Many years ago, I read a book by Bernard Lietaer on the Future of Money, which expounded the ideas of community currencies. These are currencies where you exchange time and other measures of value that are relevant to communities, rather than money which is referred to as a commercial currency.
The best example of a widespread community currency is the Furea Kippu, which is a caring ticket used in Japan. In this example, the Japanese Sawayaka Welfare Foundation introduced a national system, with a clearing house operation and all the stuff you’d expect in a currency exchange system, to allow time to be exchanged through giving care to elderly citizens. Bearing in mind that Japan has one of the most acute issues with an ageing population crisis, this makes phenomenal sense as all the young folks need some encouragement to feel its worth walking a zimmerframe across the road and this gives it to them — ideally with someone using the zimmerframe at the time of course.
The idea is this. My parents are old and need care, but they live in Kyoto and I work in Tokyo. No problem. Yukio in Kyoto is a student who has ageing grandparents in Tokyo. So Yukio looks after my parents for 2 hours a week, doing their shopping and cleaning the house. In return, I spend 2 hours a week doing the same for his grandparents. And all of this is logged officially as a currency exchange between Yukio and me. Equally, thousands of other Hagane’s, Hagino’s, Hajime’s, Hako’s, Hakuba’s, Hamako’s, Hamano’s, Hami’s, Han’s, Hana’s, Hanae’s, Hanaka’s, Hanako’s, Hanayo’s, Haruaki’s, Harue’s, Haruhide’s, Haruhiko’s … whoops, getting a bit carried away here … anyway, lots of other Japanese folks do the same and bank it all on the national system.
So what’s the point?
The point is that, in Japan’s case, they have started to solve an acute crisis over long-term care. The fact that I’m looking after someone’s else’s parents who are looking after mine, means that I give them the respect I would give my own parents. Therefore, they get a better quality of care than you would ever get from a commercially contracted carer.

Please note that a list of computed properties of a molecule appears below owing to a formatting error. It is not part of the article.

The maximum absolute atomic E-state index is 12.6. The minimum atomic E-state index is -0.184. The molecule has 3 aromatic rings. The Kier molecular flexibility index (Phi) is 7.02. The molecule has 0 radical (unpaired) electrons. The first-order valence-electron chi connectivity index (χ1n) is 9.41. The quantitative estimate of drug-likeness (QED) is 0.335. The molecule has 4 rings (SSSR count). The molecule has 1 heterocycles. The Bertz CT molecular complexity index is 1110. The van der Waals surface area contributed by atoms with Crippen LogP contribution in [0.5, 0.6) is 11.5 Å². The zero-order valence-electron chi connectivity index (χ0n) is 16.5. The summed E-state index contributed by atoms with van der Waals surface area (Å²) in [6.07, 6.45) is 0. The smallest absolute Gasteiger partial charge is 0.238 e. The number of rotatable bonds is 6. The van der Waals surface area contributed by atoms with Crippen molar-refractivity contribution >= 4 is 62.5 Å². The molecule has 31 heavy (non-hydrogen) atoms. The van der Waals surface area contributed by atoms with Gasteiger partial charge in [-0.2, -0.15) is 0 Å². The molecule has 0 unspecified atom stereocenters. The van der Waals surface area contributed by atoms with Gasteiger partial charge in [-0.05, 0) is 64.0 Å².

Why mention this now, on 1st June?
Well, strangely enough this theme came up last night in a debate about the future of payments.
The idea is that community currencies could become bigger than real money over time because they offer a means of creating green futures. This is because community currencies lose value the moment you get them so you spend them. The value part works a bit like airmiles. Community currencies are therefore only valid for a short period of time then they expire. Gone. Defunct. A former valuable item becomes worthless.
So you spend it.
Therefore, if you have a community currency on a global basis for travelling, where every time you fly you get airmiles which you have to use within a year … and if you don’t, then they are used to plant a tree to offset carbon emissions … then that is good.
Funnily enough we can almost do this already, although I wish airlines would think about this more.
Anyways, there are many examples of such currencies in operation. About 600 in Japan alone. There are over 400 in Germany. There are examples in the USA, Brazil and the UK, and governments are looking at these even more closely as a method to overcome societal issues such as healthcare and transport.
Well worth looking into if you are a bank as, one day, according to some, these currencies could become a complete alternative to today’s banking system.
Anyways, I’m going back to my community to mow my neighbour’s lawn. You may wonder why, but it’s nothing to do with the above – I owe him a tenner and this is the only way I can think of paying it off.